A Theory of the Trialby Robert P. Burns
Pub. Date: 10/08/2001
Publisher: Princeton University Press
Anyone who has sat on a jury or followed a high-profile trial on television usually comes to the realization that a trial, particularly a criminal trial, is really a performance. Verdicts seem determined as much by which lawyer can best connect with the hearts and minds of the jurors as by what the evidence might suggest. In this celebration of the American trial… See more details below
Anyone who has sat on a jury or followed a high-profile trial on television usually comes to the realization that a trial, particularly a criminal trial, is really a performance. Verdicts seem determined as much by which lawyer can best connect with the hearts and minds of the jurors as by what the evidence might suggest. In this celebration of the American trial as a great cultural achievement, Robert Burns, a trial lawyer and a trained philosopher, explores how these legal proceedings bring about justice. The trial, he reminds us, is not confined to the impartial application of legal rules to factual findings. Burns depicts the trial as an institution employing its own language and styles of performance that elevate the understanding of decision-makers, bringing them in contact with moral sources beyond the limits of law.
Burns explores the rich narrative structure of the trial, beginning with the lawyers' opening statements, which establish opposing moral frameworks in which to interpret the evidence. In the succession of witnesses, stories compete and are held in tension. At some point during the performance, a sense of the right thing to do arises among the jurors. How this happens is at the core of Burns's investigation, which draws on careful descriptions of what trial lawyers do, the rules governing their actions, interpretations of actual trial material, social science findings, and a broad philosophical and political appreciation of the trial as a unique vehicle of American self-government.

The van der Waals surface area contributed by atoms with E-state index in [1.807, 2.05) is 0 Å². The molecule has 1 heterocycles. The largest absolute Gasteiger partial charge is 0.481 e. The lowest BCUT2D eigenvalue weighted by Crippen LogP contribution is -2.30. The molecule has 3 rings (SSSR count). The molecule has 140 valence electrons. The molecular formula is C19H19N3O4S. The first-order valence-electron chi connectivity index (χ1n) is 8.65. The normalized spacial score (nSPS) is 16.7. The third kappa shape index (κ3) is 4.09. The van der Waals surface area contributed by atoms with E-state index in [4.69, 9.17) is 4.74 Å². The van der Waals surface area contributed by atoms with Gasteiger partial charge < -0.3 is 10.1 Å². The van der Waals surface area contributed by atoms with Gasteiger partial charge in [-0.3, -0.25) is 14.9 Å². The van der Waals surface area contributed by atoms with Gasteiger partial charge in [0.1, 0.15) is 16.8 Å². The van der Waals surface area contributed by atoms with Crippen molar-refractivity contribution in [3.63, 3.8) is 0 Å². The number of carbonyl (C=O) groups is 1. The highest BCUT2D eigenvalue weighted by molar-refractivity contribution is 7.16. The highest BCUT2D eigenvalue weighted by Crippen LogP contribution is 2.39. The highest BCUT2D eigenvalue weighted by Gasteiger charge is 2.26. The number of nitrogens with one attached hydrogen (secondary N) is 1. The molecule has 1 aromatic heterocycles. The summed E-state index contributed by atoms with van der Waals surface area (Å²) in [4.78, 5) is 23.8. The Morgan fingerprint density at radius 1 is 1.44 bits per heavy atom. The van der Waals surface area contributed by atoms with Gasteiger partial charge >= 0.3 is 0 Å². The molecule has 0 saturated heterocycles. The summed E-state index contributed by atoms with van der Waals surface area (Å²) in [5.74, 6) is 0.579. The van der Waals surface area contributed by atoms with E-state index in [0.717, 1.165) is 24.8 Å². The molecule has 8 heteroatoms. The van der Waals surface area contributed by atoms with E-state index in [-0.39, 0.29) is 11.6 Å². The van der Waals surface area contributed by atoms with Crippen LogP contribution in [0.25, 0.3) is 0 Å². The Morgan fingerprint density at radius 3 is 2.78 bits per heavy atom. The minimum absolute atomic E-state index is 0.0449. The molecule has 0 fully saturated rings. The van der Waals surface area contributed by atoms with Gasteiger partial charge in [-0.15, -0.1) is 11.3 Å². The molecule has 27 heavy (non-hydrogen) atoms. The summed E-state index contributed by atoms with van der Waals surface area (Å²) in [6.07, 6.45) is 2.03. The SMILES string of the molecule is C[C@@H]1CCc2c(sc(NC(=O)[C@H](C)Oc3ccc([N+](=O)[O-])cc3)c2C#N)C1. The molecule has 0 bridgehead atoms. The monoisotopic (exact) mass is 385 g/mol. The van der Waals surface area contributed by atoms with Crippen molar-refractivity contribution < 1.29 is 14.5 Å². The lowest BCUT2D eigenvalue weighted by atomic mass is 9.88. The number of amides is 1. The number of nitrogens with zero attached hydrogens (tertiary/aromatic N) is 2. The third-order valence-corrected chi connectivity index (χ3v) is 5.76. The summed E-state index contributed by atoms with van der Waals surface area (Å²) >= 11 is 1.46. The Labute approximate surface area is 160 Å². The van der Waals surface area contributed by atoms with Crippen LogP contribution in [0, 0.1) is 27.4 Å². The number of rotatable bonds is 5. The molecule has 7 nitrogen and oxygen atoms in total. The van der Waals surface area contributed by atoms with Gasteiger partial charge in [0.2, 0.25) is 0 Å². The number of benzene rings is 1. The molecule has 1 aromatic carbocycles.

- Princeton University Press
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- Product dimensions:
- 9.00(w) x 6.10(h) x 0.70(d)
Table of Contents
I. The Received View of the Trial 10
II. The Trial's Linguistic Practices 34
III. The Trial's Constitutive Rules 73
IV. An Interpretation from One Trial 103
V. The Trial's Most Basic Features and Some Observed Consequences 124
VI. Thinking What We Do 155
VII. The Two Sides of the Trial Event 183
VIII. The Truth of Verdicts 220
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Overblown, overwritten and totally lacking any sense of coherent research, this book takes the award for worst legal writing. How, I ask, can an author with such limited trial experience and such limited understanding of philosopy publish a book on the philosophy of trial experience? This is terrible! Every name-dropping quote seems tacked on! Don't quit the day job!